| prickly pear sorbet

April 15, 2014

Sarah, Lauren and I have writing and shooting a fortnightly column for The Guardian. It’s called Season’s Eats and each fortnight we focus on a seasonal ingredient. I have been so loving thinking specifically, drawing a recipe from the ingredient up. And it has been fun, working so closely with the shifts in available varieties, chatting to produce market store holders about when certain ingredients will become available. It’s lovely going to the market on the day of a shoot, with just a dim idea of what we want to cook, and finding what looks good. We’ve been shooting fruit, vegetables, and even nuts at the height of their season, when they taste amazing.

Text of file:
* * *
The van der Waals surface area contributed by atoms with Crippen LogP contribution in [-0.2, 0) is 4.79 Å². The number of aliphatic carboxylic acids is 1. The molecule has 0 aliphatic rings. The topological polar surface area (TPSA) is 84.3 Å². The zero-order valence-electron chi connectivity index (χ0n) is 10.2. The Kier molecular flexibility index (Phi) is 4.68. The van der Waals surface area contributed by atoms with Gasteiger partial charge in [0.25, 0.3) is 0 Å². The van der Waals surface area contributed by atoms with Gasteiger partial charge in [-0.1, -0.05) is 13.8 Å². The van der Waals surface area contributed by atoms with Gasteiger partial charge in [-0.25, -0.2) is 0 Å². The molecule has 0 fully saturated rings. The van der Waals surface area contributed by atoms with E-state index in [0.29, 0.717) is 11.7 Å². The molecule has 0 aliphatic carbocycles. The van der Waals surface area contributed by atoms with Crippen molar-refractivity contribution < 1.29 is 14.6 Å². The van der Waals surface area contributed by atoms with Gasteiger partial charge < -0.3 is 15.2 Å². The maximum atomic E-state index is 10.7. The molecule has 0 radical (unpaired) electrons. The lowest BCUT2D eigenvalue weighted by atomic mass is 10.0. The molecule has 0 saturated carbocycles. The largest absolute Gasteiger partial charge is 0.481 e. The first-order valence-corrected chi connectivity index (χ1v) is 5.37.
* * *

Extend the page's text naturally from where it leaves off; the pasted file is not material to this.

Our last column for them was prickly pear sorbet, and we love the shots and the recipe. It’s incredible making something delicious from an ingredient that’s spiky and difficult to handle. I’d been reading a book by Lois Ellen Frank, Foods of the Southwest Indian Nations, and getting excited about using prickly pears. I had noticed them ripening; their beautiful, ruby red fruits stud the tall cactus that are common in our neighbourhood.

I love this moody shot of the prickly pear, so autumnal, yet the sorbet tastes bright and summery. The prickly pears in this shot are ready for scrubbing, a process of removing the prickles, which is easier than it sounds. We explain it all here, as well as give you the recipe for the sorbet.

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Category: dessert
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